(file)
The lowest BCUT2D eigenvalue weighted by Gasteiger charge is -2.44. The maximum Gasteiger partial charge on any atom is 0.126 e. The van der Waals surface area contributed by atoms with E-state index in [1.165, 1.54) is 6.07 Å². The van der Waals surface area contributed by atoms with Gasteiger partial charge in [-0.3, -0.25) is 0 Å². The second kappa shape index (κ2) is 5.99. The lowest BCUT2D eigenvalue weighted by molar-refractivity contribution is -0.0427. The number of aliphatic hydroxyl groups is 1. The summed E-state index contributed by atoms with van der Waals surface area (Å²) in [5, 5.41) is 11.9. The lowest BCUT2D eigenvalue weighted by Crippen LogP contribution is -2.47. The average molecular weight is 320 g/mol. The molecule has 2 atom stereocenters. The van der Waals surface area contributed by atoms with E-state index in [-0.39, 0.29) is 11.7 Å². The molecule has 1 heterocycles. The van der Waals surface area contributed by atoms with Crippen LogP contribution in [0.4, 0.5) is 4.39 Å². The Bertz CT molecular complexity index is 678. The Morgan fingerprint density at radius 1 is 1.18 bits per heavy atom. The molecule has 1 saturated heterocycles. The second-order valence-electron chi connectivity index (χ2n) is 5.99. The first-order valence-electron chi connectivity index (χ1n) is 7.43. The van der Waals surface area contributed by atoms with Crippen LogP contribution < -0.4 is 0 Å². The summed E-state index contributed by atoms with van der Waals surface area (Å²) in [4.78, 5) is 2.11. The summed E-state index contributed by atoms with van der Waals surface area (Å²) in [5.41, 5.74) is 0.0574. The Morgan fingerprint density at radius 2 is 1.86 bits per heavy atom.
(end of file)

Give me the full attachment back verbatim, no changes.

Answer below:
The lowest BCUT2D eigenvalue weighted by Gasteiger charge is -2.44. The maximum Gasteiger partial charge on any atom is 0.126 e. The van der Waals surface area contributed by atoms with E-state index in [1.165, 1.54) is 6.07 Å². The van der Waals surface area contributed by atoms with Gasteiger partial charge in [-0.3, -0.25) is 0 Å². The second kappa shape index (κ2) is 5.99. The lowest BCUT2D eigenvalue weighted by molar-refractivity contribution is -0.0427. The number of aliphatic hydroxyl groups is 1. The summed E-state index contributed by atoms with van der Waals surface area (Å²) in [5, 5.41) is 11.9. The lowest BCUT2D eigenvalue weighted by Crippen LogP contribution is -2.47. The average molecular weight is 320 g/mol. The molecule has 2 atom stereocenters. The van der Waals surface area contributed by atoms with E-state index in [-0.39, 0.29) is 11.7 Å². The molecule has 1 heterocycles. The van der Waals surface area contributed by atoms with Crippen LogP contribution in [0.4, 0.5) is 4.39 Å². The Bertz CT molecular complexity index is 678. The Morgan fingerprint density at radius 1 is 1.18 bits per heavy atom. The molecule has 1 saturated heterocycles. The second-order valence-electron chi connectivity index (χ2n) is 5.99. The first-order valence-electron chi connectivity index (χ1n) is 7.43. The van der Waals surface area contributed by atoms with Crippen LogP contribution < -0.4 is 0 Å². The summed E-state index contributed by atoms with van der Waals surface area (Å²) in [4.78, 5) is 2.11. The summed E-state index contributed by atoms with van der Waals surface area (Å²) in [5.41, 5.74) is 0.0574. The Morgan fingerprint density at radius 2 is 1.86 bits per heavy atom.